Department of English

Faculty & Staff

Meet the faculty and staff of the Rollins Department of English.

Faculty

Vidhu Aggarwal

Professor of English

Carnegie Hall - Room 102

T. 407.646.2387

B.A. University of Chicago
M.A. University of Southern California
Ph.D. University of Southern California

Professor Aggarwal’s field is contemporary and modernist poetry and poetics, with specialties in visual culture and Anglophone literatures. Her poetry and photo-text works have appeared in a number of journals.

William Boles

William Boles

Professor of English

Carnegie Hall - Room 106

T. 407.646.2216

B.A. Wake Forest
M.A. University of Maine
Ph.D. University of Tennessee

William Boles is the author of The Argumentative Theatre of Joe Penhall (McFarland, 2011) and Understanding David Henry Hwang (University of South Carolina, 2013). He currently directs the Comparative Drama Conference, an international conference of theatre scholars and professionals across multiple disciplines (www.comparativedramaconference.org). In addition, he is a co-founder of the David Henry Hwang Society.

Victoria Brown

Victoria Brown

Assistant Professor of English

Carnegie Hall - Room 115

T. 407.646.2047

Professor Brown teaches fiction and creative nonfiction. In addition to creative writing, she also teaches transnational literature with a focus on contemporary Caribbean writers and post-colonial theory. She is the author of the novel, Minding Ben (Hyperion, 2011), and has published numerous short stories and works of creative nonfiction.
Martha Cheng

Martha Cheng

Associate Professor

Orlando Hall - Room 104

T. 407.646.2603

B.A. Christendom College
M.A. Carnegie Mellon University
Ph.D. Carnegie Mellon University

Professor Cheng's field is rhetoric. Her areas of teaching and research include rhetorical theory, argumentation, visual rhetoric, discourse studies, and professional writing. She has published and presented papers on practical reasoning, narrative manifestations of ethos, and rhetorical strategies in self-help discourse. 

James Driggers

James Driggers

Lecturer

Orlando Hall - Room 106

T: 407.646.2629

BA, University of Georgia
MFA, University of North Carolina at Greensboro

Before coming to Rollins, Mr. Driggers taught writing and humanities at UNC Asheville from 2001-2012; he also served as director of creative writing in his final year there. He has also authored two plays, numerous short stories, some of which have appeared in The Greensboro Review, Rapid River Review, and in the 2010 Saints and Sinners Festival Anthology of new fiction. His collection of Southern Gothic novellas, Lovesick, published in 2015, was nominated for the Lambda Literary award.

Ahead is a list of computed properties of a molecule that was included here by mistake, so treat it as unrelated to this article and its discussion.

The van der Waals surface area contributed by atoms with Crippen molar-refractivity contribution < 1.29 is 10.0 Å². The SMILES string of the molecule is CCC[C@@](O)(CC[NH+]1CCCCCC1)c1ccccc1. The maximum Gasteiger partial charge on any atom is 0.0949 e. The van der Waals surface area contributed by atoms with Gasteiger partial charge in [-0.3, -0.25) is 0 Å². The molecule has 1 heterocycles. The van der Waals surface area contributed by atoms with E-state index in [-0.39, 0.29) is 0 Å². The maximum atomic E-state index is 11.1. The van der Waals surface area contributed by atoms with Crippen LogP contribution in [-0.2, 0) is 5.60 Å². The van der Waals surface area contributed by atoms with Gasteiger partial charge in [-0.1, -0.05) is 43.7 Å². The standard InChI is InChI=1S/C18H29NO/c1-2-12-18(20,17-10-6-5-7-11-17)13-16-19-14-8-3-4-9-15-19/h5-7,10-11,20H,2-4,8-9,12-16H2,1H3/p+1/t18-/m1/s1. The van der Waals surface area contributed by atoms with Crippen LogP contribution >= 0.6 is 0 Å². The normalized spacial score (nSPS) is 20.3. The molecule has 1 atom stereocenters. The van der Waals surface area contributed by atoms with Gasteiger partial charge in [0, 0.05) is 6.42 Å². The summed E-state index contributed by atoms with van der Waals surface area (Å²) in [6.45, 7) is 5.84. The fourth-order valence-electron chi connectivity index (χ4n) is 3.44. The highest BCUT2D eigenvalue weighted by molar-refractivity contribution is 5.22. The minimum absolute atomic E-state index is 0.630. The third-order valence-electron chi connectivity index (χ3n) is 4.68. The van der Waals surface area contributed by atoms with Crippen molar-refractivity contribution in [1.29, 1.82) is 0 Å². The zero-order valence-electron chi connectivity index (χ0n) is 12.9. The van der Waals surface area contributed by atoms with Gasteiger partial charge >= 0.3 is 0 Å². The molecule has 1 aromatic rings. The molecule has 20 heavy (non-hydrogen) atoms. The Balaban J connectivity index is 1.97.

Matthew Forsythe

Matthew Forsythe

Assistant Professor

Carnegie Hall - Room 135

T. 407.691.1341

B.A. Calvin College
M.A. University of Tennessee
Ph.D. University of Georgia

Dr. Forsythe specializes in writing fiction and creative nonfiction. In addition to writing workshops, he teaches courses on American literature, the wilderness, and reading & writing about sports. His research interests include the fragmentation in early American literature and the elusive narrator in 20th century fiction.

Carol Frost

Professor

Carnegie Hall - Room 138

T. 407.646.2839

B.A. SUNY, Oneonta
M.A. Syracuse University

Professor Frost teaches poetry and directs Winter with the Writers. Along with essays in aesthetics, her poetry publications include Honeycomb (2010), The Queen’s Desertion (2006), I Will Say Beauty (2003), Love and Scorn (2000), New and Selected Poems (2000), Venus and Don Juan (1996), and Pure (1993).

Curriculum Vitae

Ben Hudson

Ben Hudson

Assistant Professor

Carnegie Hall - Room 137

407-646-2605

B.A. New York University
M.A. New York University
Ph.D. University of Georgia